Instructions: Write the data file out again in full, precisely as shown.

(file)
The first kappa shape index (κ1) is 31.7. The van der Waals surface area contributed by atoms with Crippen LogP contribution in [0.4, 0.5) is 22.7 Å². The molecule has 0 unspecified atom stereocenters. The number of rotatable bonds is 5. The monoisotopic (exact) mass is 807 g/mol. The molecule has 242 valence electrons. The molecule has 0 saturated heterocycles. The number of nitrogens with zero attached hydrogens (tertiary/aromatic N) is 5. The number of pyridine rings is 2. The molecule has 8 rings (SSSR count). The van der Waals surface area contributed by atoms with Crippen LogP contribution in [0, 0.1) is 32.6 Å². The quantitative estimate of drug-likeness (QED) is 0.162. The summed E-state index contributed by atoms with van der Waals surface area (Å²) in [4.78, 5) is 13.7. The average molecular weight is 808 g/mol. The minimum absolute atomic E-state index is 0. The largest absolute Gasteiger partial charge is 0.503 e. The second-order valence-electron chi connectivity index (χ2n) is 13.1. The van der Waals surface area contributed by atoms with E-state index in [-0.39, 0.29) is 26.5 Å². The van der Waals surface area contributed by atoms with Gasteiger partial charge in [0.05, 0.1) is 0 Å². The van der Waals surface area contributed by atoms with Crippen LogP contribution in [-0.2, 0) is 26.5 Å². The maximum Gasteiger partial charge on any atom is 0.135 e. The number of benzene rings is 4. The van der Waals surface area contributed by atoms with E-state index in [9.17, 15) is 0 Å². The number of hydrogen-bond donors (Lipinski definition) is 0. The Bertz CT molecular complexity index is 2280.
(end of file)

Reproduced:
The first kappa shape index (κ1) is 31.7. The van der Waals surface area contributed by atoms with Crippen LogP contribution in [0.4, 0.5) is 22.7 Å². The molecule has 0 unspecified atom stereocenters. The number of rotatable bonds is 5. The monoisotopic (exact) mass is 807 g/mol. The molecule has 242 valence electrons. The molecule has 0 saturated heterocycles. The number of nitrogens with zero attached hydrogens (tertiary/aromatic N) is 5. The number of pyridine rings is 2. The molecule has 8 rings (SSSR count). The van der Waals surface area contributed by atoms with Crippen LogP contribution in [0, 0.1) is 32.6 Å². The quantitative estimate of drug-likeness (QED) is 0.162. The summed E-state index contributed by atoms with van der Waals surface area (Å²) in [4.78, 5) is 13.7. The average molecular weight is 808 g/mol. The minimum absolute atomic E-state index is 0. The largest absolute Gasteiger partial charge is 0.503 e. The second-order valence-electron chi connectivity index (χ2n) is 13.1. The van der Waals surface area contributed by atoms with E-state index in [-0.39, 0.29) is 26.5 Å². The van der Waals surface area contributed by atoms with Gasteiger partial charge in [0.05, 0.1) is 0 Å². The van der Waals surface area contributed by atoms with Crippen LogP contribution in [-0.2, 0) is 26.5 Å². The maximum Gasteiger partial charge on any atom is 0.135 e. The number of benzene rings is 4. The van der Waals surface area contributed by atoms with E-state index in [9.17, 15) is 0 Å². The number of hydrogen-bond donors (Lipinski definition) is 0. The Bertz CT molecular complexity index is 2280.